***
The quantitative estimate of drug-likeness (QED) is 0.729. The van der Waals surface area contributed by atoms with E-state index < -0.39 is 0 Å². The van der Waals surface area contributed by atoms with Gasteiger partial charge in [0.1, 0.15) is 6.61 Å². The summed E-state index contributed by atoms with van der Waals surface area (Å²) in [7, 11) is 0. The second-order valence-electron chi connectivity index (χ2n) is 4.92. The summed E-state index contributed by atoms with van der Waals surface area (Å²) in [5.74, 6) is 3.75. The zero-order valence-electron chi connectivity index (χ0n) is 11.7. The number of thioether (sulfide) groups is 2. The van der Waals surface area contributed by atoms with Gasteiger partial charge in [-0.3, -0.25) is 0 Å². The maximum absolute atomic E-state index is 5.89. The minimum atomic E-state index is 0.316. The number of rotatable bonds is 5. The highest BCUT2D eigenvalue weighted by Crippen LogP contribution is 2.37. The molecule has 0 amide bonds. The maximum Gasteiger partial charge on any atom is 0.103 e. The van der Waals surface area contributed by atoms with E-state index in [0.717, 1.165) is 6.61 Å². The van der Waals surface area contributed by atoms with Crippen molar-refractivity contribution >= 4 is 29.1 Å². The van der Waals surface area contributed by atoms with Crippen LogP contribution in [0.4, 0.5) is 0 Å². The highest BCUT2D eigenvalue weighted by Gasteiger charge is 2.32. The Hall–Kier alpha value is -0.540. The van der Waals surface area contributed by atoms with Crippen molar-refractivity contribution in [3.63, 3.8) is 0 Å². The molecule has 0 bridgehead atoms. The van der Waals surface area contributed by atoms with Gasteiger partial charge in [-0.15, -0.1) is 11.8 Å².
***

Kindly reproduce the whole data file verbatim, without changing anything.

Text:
The quantitative estimate of drug-likeness (QED) is 0.729. The van der Waals surface area contributed by atoms with E-state index < -0.39 is 0 Å². The van der Waals surface area contributed by atoms with Gasteiger partial charge in [0.1, 0.15) is 6.61 Å². The summed E-state index contributed by atoms with van der Waals surface area (Å²) in [7, 11) is 0. The second-order valence-electron chi connectivity index (χ2n) is 4.92. The summed E-state index contributed by atoms with van der Waals surface area (Å²) in [5.74, 6) is 3.75. The zero-order valence-electron chi connectivity index (χ0n) is 11.7. The number of thioether (sulfide) groups is 2. The van der Waals surface area contributed by atoms with Gasteiger partial charge in [-0.3, -0.25) is 0 Å². The maximum absolute atomic E-state index is 5.89. The minimum atomic E-state index is 0.316. The number of rotatable bonds is 5. The highest BCUT2D eigenvalue weighted by Crippen LogP contribution is 2.37. The molecule has 0 amide bonds. The maximum Gasteiger partial charge on any atom is 0.103 e. The van der Waals surface area contributed by atoms with E-state index in [0.717, 1.165) is 6.61 Å². The van der Waals surface area contributed by atoms with Crippen molar-refractivity contribution >= 4 is 29.1 Å². The van der Waals surface area contributed by atoms with Crippen LogP contribution in [0.4, 0.5) is 0 Å². The highest BCUT2D eigenvalue weighted by Gasteiger charge is 2.32. The Hall–Kier alpha value is -0.540. The van der Waals surface area contributed by atoms with Crippen molar-refractivity contribution in [3.63, 3.8) is 0 Å². The molecule has 0 bridgehead atoms. The van der Waals surface area contributed by atoms with Gasteiger partial charge in [-0.15, -0.1) is 11.8 Å².